A case study, published in Annals of Oncology,reports on the birth of the first baby to be born to a cancer patient from an immature egg that was matured in the laboratory, frozen, then thawed and fertilised five years later.
Prof Joyce Harper, Professor in Human Genetics and Embryology, University College London (UCL), said:
“For the first time, the French group have combined two existing technologies. In vitro maturation of human eggs and vitrification of mature eggs used together in a cancer patient will ensure that these patients have another option to retain their fertility.”
Prof Adam Balen, Professor of Reproductive Medicine and Surgery, Leeds University Teaching Hospital, said:
“This appears to be the first report of the use of in vitro maturation (IVM) of immature eggs collected from unstimulated ovaries of a woman who very rapidly needed to undergo treatment for cancer, thereby preserving her fertility. The eggs were matured in the laboratory before being frozen and have since been thawed, fertilised and enabled the birth of a baby. IVM has been used in fertility treatments for over 20 years but has a limited role as the success rates are lower than when mature eggs are collected from ovaries that have been stimulated by hormones. Hormonal stimulation usually takes 9-11 days and can be started at any time in a woman’s cycle and so should delay the start of cancer treatment by no more than 2 weeks, which in the vast majority of cases has no bearing on the outcome of the treatment. IVM enables faster progress to cancer treatment as the eggs are matured in the lab and so is a valuable option for those women where a delay could be critical, accepting the lower number of mature eggs that would then be frozen compared with the number anticipated after the stimulation of the ovaries for the collection of mature eggs.”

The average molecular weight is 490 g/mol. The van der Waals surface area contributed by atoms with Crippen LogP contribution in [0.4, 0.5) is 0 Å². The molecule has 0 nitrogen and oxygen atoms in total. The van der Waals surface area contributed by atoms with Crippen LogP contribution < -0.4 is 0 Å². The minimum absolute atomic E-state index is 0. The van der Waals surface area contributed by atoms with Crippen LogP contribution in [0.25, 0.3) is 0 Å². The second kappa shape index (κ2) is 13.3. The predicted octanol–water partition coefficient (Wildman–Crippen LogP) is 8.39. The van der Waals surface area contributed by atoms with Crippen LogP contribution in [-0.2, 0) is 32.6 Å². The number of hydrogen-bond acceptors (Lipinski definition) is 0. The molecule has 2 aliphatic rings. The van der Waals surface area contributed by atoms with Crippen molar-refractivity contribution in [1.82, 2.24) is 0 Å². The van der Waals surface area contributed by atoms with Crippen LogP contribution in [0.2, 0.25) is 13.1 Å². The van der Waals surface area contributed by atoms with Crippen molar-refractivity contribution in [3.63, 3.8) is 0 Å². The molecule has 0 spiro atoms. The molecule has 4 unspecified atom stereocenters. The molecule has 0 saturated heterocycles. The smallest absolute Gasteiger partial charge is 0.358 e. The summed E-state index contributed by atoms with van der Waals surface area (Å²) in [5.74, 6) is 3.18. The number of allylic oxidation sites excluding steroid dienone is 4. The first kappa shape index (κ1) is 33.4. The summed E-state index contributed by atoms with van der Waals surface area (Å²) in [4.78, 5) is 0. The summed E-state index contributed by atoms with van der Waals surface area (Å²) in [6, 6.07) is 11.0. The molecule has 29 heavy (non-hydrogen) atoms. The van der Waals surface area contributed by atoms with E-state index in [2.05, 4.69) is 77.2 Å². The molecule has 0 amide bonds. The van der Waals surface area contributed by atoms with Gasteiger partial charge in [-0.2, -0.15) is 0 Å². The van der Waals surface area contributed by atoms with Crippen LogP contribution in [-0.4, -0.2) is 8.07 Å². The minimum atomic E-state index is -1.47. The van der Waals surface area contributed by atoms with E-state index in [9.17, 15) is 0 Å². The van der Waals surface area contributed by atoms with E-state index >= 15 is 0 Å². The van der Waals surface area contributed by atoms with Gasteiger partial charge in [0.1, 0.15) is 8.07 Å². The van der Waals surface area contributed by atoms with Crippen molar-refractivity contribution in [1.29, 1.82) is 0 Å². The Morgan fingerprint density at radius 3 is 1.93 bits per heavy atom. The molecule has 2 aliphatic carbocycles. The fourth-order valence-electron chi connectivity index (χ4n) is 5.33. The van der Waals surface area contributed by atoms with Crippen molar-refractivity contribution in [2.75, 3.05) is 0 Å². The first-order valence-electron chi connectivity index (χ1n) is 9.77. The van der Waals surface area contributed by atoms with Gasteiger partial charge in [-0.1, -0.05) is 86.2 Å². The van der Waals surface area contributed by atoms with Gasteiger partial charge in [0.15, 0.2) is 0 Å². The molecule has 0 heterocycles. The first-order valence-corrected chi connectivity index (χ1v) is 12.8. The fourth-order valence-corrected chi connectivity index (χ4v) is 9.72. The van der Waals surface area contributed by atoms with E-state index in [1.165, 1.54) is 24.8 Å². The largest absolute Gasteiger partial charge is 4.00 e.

Prof Alastair Sutcliffe , UCL and Great Ormond Street Institute of Child Health, said:
“The press release accurately represents the science. This is not research as such but harnessing known techniques to result in a viable pregnancy with the conclusions backed up by a single case study.
“While caution must be considered in any new advance, this new technique could in future be an additional tool for women who have the tragedy of cancer before reproduction to have their own genetic child.”
Prof Richard Anderson, Head of Section of Obstetrics and Gynaecology, MRC Centre for Reproductive Health, University of Edinburgh, said:
“Getting eggs to mature successfully after removal from the ovary has been a challenge, so this is a very welcome positive step. It requires a different set of skills to normal IVF, so it isn’t widely available, but this report shows it can work, when time is very short. Freezing eggs at this stage also means that they remain the women’s own property, without the complication that using a partner’s sperm to fertilise them brings, in that embryos are the couple’s joint property. This advance is particularly important for cancer patients, but its also a step towards easier and less invasive IVF for other women and couples needing assisted reproduction.”
‘First birth achieved after fertility preservation using vitrification of in vitro matured oocytes in a woman with breast cancer’ by M Grynberg et al. was published in Annals of Oncology at 00:01 UK time on Wednesday 19th February.
Prof Adam Balen: No COI
Prof Alastair Sutcliffe: No COI
Prof Richard Anderson: No COI
None others received.